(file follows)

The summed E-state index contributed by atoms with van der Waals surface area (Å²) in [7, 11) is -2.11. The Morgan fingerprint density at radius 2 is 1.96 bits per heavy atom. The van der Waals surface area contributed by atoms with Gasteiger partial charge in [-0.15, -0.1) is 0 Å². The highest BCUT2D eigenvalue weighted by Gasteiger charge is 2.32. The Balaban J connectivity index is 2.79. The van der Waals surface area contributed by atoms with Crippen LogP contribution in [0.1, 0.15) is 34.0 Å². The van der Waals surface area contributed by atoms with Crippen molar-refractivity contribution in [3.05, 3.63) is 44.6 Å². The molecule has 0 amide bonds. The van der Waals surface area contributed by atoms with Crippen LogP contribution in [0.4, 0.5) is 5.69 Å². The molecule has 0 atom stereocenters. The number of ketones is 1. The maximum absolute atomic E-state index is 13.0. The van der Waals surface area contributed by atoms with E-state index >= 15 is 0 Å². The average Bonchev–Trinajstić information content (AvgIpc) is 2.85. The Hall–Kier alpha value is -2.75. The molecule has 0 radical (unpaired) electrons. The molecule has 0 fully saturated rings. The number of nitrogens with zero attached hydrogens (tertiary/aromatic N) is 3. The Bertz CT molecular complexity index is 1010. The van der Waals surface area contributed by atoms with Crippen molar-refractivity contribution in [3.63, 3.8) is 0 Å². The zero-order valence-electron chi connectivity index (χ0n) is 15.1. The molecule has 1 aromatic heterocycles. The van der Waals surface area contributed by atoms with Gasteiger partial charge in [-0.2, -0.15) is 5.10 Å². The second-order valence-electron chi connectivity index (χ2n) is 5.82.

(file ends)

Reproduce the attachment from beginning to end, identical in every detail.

The summed E-state index contributed by atoms with van der Waals surface area (Å²) in [7, 11) is -2.11. The Morgan fingerprint density at radius 2 is 1.96 bits per heavy atom. The van der Waals surface area contributed by atoms with Gasteiger partial charge in [-0.15, -0.1) is 0 Å². The highest BCUT2D eigenvalue weighted by Gasteiger charge is 2.32. The Balaban J connectivity index is 2.79. The van der Waals surface area contributed by atoms with Crippen LogP contribution in [0.1, 0.15) is 34.0 Å². The van der Waals surface area contributed by atoms with Crippen molar-refractivity contribution in [3.05, 3.63) is 44.6 Å². The molecule has 0 amide bonds. The van der Waals surface area contributed by atoms with Crippen LogP contribution in [0.4, 0.5) is 5.69 Å². The molecule has 0 atom stereocenters. The number of ketones is 1. The maximum absolute atomic E-state index is 13.0. The van der Waals surface area contributed by atoms with E-state index >= 15 is 0 Å². The average Bonchev–Trinajstić information content (AvgIpc) is 2.85. The Hall–Kier alpha value is -2.75. The molecule has 0 radical (unpaired) electrons. The molecule has 0 fully saturated rings. The number of nitrogens with zero attached hydrogens (tertiary/aromatic N) is 3. The Bertz CT molecular complexity index is 1010. The van der Waals surface area contributed by atoms with Crippen molar-refractivity contribution in [3.63, 3.8) is 0 Å². The zero-order valence-electron chi connectivity index (χ0n) is 15.1. The molecule has 1 aromatic heterocycles. The van der Waals surface area contributed by atoms with Gasteiger partial charge in [-0.2, -0.15) is 5.10 Å². The second-order valence-electron chi connectivity index (χ2n) is 5.82.